You are here: Home / News / Ecosystem Management / Archive by category "Human Dimensions" (Page 3)

News and Features by Research Area or Topic

NCCOS Helps Colombia Develop Eco-friendly Aquaculture Plan For Caribbean MPA

Commercial and artisanal fishermen of the Colombian islands of the San Andres archipelago were directly affected by the recent International Court of Justice ruling that shifted maritime borders between Colombia and Nicaragua, cutting off access to traditional fishing grounds. As a result, a new effort to develop ecologically responsible aquaculture on the islands is underway, […]

Continue reading

NCCOS Expertise Used to Help “Bring Shipwrecks to Life” for Future Citizen Scientists

On August 13–14, SCUBA divers, historians, and scientists gathered at the North Carolina Aquarium in Pine Knoll Shores, NC to learn how to identify fish, algae, and invertebrates common to the coastal waters of the South Atlantic states. The workshop was part of NOAA’s “Bringing Shipwrecks to Life” program, which is designed to connect local […]

Continue reading

Integrating Processes Controlling the South Florida Coastal Marine Ecosystem

NCCOS is developing a workable, ecosystem-based management approach to address the complex and inter-linked marine-estuarine-terrestrial environment in south Florida. Building on traditional Integrated Conceptual Ecosystem Models, the NCCOS-sponsored research project Marine and Estuarine Goal Setting for South Florida (MARES) is developing new models that incorporate positive ecosystem services instead of only negative ecosystem impacts (i.e., […]

Continue reading

Research Shows Shellfish Metabolism of Red Tide Toxin Can Change the Outcome of Poisoning

As recent as 2012, the State of Texas was impacted by the longest red tide on record, leading to the collapse of its oyster industry and  the Governor to seek disaster assistance from the U. S. Department of Commerce. A new study published in the American Chemical Society journal: Chemical Research in Toxicology shows that in animals the […]

Continue reading

NOAA Partners with Native Alaskans to Assess Seafood Safety

The National Centers for Coastal Ocean Science (NCCOS) issued a report on the health of two species of salmon and shellfish commonly used for subsistence by three Native Alaskan tribes. The “Assessment of contaminant body burdens and histopathology of fish and shellfish species frequently used for subsistence food by Alaska Native communities”  was requested by several Native Alaskan tribes […]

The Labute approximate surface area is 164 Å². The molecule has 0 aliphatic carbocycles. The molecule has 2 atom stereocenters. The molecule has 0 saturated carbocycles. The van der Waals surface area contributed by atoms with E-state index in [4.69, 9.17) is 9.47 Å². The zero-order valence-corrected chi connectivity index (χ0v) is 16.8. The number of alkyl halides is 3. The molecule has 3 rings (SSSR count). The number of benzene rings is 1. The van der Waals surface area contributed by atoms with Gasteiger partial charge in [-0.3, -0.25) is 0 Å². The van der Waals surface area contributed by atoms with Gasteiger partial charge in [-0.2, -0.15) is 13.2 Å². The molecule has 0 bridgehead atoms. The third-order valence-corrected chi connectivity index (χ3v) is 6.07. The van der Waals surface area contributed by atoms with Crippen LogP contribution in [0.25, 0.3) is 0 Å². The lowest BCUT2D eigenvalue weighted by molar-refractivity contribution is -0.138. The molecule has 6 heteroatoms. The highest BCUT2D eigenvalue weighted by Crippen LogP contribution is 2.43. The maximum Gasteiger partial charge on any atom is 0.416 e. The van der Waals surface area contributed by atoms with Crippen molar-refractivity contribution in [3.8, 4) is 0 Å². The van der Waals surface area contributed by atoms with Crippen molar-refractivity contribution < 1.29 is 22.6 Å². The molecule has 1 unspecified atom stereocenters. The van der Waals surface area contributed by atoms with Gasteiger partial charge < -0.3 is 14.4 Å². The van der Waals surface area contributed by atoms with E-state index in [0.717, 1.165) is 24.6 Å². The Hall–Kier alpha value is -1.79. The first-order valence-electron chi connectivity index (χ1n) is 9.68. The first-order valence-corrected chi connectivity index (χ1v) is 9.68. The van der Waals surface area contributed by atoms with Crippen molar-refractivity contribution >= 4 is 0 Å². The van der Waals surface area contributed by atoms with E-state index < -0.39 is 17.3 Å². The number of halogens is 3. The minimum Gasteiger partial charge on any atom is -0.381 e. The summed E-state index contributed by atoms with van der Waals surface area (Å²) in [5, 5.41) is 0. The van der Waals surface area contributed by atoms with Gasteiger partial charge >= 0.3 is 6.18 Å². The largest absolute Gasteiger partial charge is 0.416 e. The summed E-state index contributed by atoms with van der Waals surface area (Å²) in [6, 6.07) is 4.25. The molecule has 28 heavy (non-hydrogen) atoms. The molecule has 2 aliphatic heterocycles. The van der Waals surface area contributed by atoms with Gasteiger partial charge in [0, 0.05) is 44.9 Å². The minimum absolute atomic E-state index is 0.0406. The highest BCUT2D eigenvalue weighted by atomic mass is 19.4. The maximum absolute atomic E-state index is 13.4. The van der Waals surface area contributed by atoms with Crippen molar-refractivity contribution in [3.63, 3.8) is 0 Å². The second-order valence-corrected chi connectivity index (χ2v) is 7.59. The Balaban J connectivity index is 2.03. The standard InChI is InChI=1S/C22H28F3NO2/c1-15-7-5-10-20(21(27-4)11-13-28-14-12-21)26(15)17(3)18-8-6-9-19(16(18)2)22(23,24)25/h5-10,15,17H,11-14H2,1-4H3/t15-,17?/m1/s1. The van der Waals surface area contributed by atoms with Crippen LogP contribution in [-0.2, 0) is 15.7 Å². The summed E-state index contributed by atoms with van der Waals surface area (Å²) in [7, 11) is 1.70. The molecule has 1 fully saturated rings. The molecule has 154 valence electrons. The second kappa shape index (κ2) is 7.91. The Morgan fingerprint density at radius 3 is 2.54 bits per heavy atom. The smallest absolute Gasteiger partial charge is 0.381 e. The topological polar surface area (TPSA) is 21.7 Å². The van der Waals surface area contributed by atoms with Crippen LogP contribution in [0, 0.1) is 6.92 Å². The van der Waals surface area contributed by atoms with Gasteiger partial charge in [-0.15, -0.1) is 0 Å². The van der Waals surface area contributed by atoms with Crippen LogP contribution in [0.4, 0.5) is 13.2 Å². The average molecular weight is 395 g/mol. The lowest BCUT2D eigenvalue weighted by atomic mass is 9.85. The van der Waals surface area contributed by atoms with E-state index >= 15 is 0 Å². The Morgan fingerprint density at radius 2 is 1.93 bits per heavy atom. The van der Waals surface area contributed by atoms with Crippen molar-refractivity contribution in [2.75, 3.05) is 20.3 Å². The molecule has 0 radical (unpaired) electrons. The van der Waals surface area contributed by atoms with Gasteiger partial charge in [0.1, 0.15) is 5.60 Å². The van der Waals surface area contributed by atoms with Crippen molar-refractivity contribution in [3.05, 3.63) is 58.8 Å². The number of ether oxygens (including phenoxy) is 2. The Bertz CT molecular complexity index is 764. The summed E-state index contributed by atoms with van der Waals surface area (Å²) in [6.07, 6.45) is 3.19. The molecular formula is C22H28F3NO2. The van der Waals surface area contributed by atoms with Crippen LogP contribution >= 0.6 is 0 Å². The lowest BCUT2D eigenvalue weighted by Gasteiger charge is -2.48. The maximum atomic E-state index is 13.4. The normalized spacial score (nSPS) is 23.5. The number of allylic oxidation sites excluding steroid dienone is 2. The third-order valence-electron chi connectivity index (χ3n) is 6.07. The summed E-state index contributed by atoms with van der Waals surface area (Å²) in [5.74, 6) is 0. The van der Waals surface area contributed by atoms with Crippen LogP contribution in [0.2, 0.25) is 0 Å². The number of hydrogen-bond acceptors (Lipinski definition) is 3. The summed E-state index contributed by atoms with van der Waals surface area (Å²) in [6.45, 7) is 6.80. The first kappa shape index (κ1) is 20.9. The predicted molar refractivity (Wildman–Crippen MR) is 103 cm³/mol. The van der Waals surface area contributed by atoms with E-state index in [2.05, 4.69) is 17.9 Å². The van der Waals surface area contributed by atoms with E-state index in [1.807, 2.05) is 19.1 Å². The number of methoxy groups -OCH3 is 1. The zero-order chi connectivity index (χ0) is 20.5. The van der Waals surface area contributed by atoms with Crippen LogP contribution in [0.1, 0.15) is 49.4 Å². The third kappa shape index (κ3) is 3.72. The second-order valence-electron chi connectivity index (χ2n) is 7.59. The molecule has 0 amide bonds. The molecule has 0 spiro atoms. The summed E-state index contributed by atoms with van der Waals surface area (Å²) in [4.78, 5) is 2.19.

Continue reading

NOAA Scientists: Fish Spawning Hotspots Located by New Technology

Scientists at the Caribbean Coral Reef Institute at the University of Puerto Rico identified locations and size of reef fish spawning aggregations by the sounds they make.  The success of many commercially valuable species in the Caribbean requires annual spawning aggregations of reef fishes; aggregation behavior creates extreme vulnerability to overfishing. The scientists developed a […]

Continue reading

NOAA: Tortugas marine reserve yields more, larger fish

A new NOAA research report finds that both fish populations and commercial and recreational anglers have benefited from “no-take” protections in the Tortugas Ecological Reserve in the Florida Keys National Marine Sanctuary. The report, “An Integrated Biogeographic Assessment of Reef Fish Populations and Fisheries in Dry Tortugas: Effects of No-take Reserves,” is the first to […]

Continue reading

Study Details the Effect of a Marine Reserve on Fish and the Local Economy

NOAA researchers recently published An Integrated Biogeographic Assessment of Reef Fish Populations and Fisheries in Dry Tortugas: Effects of No-take Reserves, an analysis of both biological and socioeconomic changes resulting from the remote Florida marine reserve during its first five years. The report indicates that there seemed to be an early increase in certain fish species within […]

Continue reading